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National News

California STD Benefit Plan Is Rejected by US

March 12, 2002

The federal government has rejected a California proposal to provide antibiotics to treat the sexual partners of Medi-Cal beneficiaries infected with chlamydia. The move by the US Centers for Medicare and Medicaid Services (USMMS) could impede the state's effort to reverse recent increases in the STD. Because the state and federal governments jointly fund Medi-Cal, the state proposal to treat sexual partners not enrolled in the program was subject to approval by USMMS. The state's request was the first of its kind in the nation.

In rejecting the request, Associate Regional Medicaid Administrator Linda Minamoto cited rules governing the health program for low-income people. Minamoto said "our bottom line was that we could not define the treatment of the partner as a service to the eligible [person], which is what we would have to do in order to pay for it." She said officials were also concerned about a state law that allows antibiotics for chlamydia to be dispensed without a doctor's exam. "Typically, we wouldn't consider that to be good medicine."

"Of course we're disappointed," said Ken August, a spokesperson for the state Department of Health Services (DHS). Reaching out to the sexual partners of Medi-Cal enrollees makes medical and financial sense, public health officials said. If doctors treat only an infected woman -- and not her sexual partners -- she has a 15-30 percent chance of becoming reinfected with the disease within six months, research shows. Women who repeatedly are infected with chlamydia face possible infertility, scarring and ectopic pregnancies.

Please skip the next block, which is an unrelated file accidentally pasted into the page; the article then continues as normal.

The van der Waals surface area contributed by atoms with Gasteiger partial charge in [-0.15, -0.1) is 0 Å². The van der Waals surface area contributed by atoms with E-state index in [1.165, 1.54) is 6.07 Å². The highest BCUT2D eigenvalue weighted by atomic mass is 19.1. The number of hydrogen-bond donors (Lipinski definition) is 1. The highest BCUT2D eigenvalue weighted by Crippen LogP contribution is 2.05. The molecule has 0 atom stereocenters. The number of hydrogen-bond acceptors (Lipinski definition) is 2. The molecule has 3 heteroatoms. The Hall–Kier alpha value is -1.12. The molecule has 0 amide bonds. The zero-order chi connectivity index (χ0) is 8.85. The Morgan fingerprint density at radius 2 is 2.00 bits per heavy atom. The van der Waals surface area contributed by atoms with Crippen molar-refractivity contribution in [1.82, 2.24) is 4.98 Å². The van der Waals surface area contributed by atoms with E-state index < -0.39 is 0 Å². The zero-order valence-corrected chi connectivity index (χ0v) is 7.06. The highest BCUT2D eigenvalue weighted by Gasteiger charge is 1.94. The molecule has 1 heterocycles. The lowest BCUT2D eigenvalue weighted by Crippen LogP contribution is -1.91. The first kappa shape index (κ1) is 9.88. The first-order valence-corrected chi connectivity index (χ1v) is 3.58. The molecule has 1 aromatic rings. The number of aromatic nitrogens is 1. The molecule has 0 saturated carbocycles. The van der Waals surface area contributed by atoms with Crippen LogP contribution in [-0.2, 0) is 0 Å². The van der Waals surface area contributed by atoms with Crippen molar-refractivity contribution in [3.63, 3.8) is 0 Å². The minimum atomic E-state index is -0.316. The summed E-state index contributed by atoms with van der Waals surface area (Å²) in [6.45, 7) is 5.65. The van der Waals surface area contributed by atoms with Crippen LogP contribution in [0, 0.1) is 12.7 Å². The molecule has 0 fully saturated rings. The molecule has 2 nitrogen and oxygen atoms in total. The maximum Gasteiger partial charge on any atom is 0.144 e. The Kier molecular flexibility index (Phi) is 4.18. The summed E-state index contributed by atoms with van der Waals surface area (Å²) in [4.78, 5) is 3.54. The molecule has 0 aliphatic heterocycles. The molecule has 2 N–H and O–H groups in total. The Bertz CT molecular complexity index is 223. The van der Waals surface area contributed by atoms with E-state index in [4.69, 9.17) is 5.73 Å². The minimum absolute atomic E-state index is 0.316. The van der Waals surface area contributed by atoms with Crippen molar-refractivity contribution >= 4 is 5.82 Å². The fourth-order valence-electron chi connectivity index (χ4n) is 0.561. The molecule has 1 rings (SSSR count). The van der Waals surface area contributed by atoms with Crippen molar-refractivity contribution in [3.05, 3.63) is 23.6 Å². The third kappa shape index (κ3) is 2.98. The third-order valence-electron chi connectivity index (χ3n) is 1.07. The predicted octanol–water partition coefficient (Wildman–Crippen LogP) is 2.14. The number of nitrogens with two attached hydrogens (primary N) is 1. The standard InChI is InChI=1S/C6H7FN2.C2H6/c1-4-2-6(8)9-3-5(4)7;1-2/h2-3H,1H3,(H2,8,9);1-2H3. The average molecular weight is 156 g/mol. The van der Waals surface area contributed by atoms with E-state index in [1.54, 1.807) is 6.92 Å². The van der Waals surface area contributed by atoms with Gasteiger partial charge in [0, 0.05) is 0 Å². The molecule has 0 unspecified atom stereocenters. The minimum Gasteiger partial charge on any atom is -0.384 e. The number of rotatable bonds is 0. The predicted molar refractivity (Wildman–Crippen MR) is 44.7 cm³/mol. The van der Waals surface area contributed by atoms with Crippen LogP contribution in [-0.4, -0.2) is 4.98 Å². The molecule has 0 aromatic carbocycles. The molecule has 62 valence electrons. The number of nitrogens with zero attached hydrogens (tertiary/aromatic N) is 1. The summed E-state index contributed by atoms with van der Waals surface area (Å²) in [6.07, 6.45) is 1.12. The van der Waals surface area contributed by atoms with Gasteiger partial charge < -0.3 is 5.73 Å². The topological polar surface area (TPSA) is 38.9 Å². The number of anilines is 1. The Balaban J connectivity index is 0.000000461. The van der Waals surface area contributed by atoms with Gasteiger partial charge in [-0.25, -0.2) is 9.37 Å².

State officials said they don't have the legislative approval to pay for partner treatments with state-only funds. As a result, people with limited income will be forced to seek care at free clinics or through other subsidized programs. "It certainly puts a roadblock into payment, but not for treatment," said Gail Margolis, deputy director of medical care services at DHS. Public health experts have found that the partners of people infected with chlamydia often would not seek care on their own but would take the prescribed drugs if they didn't have to visit the doctor.

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Adapted from:
Los Angeles Times
03.12.02; Charles Ornstein



  
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This article was provided by CDC National Prevention Information Network. It is a part of the publication CDC HIV/Hepatitis/STD/TB Prevention News Update.
 

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